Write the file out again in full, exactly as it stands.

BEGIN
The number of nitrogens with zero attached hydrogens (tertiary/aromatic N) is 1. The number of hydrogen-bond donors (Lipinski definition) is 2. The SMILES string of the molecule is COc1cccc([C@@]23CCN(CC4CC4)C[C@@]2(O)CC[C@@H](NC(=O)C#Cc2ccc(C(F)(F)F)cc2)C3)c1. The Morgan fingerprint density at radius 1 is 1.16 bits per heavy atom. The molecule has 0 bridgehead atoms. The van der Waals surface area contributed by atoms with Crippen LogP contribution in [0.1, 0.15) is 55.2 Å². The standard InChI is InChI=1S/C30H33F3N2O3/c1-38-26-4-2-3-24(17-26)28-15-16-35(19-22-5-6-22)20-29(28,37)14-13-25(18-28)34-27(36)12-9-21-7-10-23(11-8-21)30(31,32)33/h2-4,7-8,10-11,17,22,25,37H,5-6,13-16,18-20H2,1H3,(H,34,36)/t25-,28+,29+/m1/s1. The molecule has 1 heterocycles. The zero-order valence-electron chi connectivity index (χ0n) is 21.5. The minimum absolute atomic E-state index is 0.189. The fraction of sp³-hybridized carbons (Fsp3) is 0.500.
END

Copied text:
The number of nitrogens with zero attached hydrogens (tertiary/aromatic N) is 1. The number of hydrogen-bond donors (Lipinski definition) is 2. The SMILES string of the molecule is COc1cccc([C@@]23CCN(CC4CC4)C[C@@]2(O)CC[C@@H](NC(=O)C#Cc2ccc(C(F)(F)F)cc2)C3)c1. The Morgan fingerprint density at radius 1 is 1.16 bits per heavy atom. The molecule has 0 bridgehead atoms. The van der Waals surface area contributed by atoms with Crippen LogP contribution in [0.1, 0.15) is 55.2 Å². The standard InChI is InChI=1S/C30H33F3N2O3/c1-38-26-4-2-3-24(17-26)28-15-16-35(19-22-5-6-22)20-29(28,37)14-13-25(18-28)34-27(36)12-9-21-7-10-23(11-8-21)30(31,32)33/h2-4,7-8,10-11,17,22,25,37H,5-6,13-16,18-20H2,1H3,(H,34,36)/t25-,28+,29+/m1/s1. The molecule has 1 heterocycles. The zero-order valence-electron chi connectivity index (χ0n) is 21.5. The minimum absolute atomic E-state index is 0.189. The fraction of sp³-hybridized carbons (Fsp3) is 0.500.